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Leda Atomica - Leda Atomica (24 x 18"- oil on canvas), is a painting by Salvador Dali (1904-1989) who was the top Surrealists of this time. Surrealism explored the subconscious, the dream world, and irrational elements of the psyche in the firm belief that the discoveries to be made from such exploration would be of greater fundamental importance to the human condition than any other form of social analysis. Surrealists like Salvador Dali was very fascinated by the ephemeral state of the mind between sleep and consciousness, dream and reality, sanity and insanity, as one in which the mind functioned purely, unfettered by the constraints of logic and social behavior....   [tags: essays research papers] 1373 words
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Vonnegut's Cat's Cradle - Vonnegut's Cat's Cradle Vonnegut deals a lot with fantasy in his book, Cat's Cradle. From the beginning, he talks about the religion that he follows: Bokonism. This is not a real religion, however he has rules, songs, scriptures, and opinions of a person that practices this fantasy religion. Within his description of this religion however is black humor as well. I think that by him making up this whole religion and an entire island of people who follow it, is in a way mocking today's religion and the way that people are dedicated to their beliefs....   [tags: Vonnegut Cat's Cradle Essays] 374 words
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Le Faux Mirror: A Profile of René Magritte - Le Faux Mirror: A Profile of René Magritte I was a child and she was a child in this kingdom by the sea and this maiden she lived with no other thought than to love and be loved by me* (Poe 1) “Si vous aimez l’amour, vous aimerez le Surrealisme!,” She screams as he slams the door (Mundy 4). His eyes are like nails in the rain. He steps onto the street— the cobbled street. She presses her lips to the window— the waiting window....   [tags: Rene Magritte Papers]
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M.C. Escher and Salvador Dahlia - M.C. Escher and Salvador Dahlia Maurits Cornelis Escher and was born on June the 17th, 1898 in Leeuwarden Netherlands. Escher was not encouraged to be an artist at a young age. He was encouraged to learn carpentry and other craft skills by his father. At school, he was an average student generally, but showed obvious artistic talent early in his schooling. Escher's was fascinated by the art of structure and this is shown in a lot of his work. His early work however, tended towards realistic portrayals of the landscape and architecture observed during his travels....   [tags: Papers] 363 words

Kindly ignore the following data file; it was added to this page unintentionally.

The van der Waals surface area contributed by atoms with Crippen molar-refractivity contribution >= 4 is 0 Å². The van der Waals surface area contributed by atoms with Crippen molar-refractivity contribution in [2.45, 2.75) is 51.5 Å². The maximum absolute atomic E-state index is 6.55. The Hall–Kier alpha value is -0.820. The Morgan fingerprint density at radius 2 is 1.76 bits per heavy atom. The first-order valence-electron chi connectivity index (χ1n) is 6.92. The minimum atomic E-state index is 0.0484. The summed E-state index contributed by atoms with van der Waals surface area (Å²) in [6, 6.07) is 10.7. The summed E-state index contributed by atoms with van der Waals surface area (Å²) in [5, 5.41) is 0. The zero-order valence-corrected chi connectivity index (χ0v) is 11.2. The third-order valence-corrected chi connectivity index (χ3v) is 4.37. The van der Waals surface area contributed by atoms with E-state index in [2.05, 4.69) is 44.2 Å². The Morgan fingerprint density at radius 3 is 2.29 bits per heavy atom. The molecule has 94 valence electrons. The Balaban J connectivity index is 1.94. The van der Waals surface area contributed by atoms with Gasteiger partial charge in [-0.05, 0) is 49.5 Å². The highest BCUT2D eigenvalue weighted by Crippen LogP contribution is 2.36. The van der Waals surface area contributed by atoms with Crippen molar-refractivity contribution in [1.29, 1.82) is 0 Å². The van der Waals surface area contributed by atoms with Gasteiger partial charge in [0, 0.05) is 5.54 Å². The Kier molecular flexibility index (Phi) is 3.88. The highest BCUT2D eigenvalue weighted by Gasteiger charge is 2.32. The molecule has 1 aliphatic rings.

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Abstract Expressionism - abstract expressionism It was a full 170 years after Americans had their political revolution that they won an aesthetic revolution. American art to get rid of its inhibiting mechanisms- provincialism, over-dependence on European sources, and an indifferent public- and liberate itself into a quality and expressive force equal to, or exceeding that of art produced anywhere within the period. Few would argue that the painting and sculpture that emerged from the so-called New York School in the mid 1940s was the foremost artistic phenomenon of its time and was labeled as the Abstract Expressionist movement....   [tags: essays papers]
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Dali - The life of Salvador Dali was one of much eccentricity, but he was also one of the most influential painters of the twentieth century. The story of his life is an extremely interesting one, and greatly inspired his artwork. Dali’s childhood and his growing up process had a lot to do with the man he would become later in life. He had a brother who was born before him, who had the same name. He died of meningitis before the Salvador Dali we know was born. This had an obvious psychological effect on our Dali....   [tags: essays research papers] 774 words
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Salvador Dali and Alice In Wonderland - ... In figure two, cards attacking Alice, there is a complete change of expression. This figure shows Alice being courageous and standing up to her fears. The image shows the maturity of Alice over time throughout the twisted universe of wonderland. Although Tenniel’s illustrations express the emotions that come from Alice, Dali’s Alice continues the idea of madness throughout the twisted dreamlike universe that wonderland is portrayed as almost giving a better interpretation to Carroll’s surrealist story....   [tags: Lewis Carroll, Alice’s Adventures in Wonderland]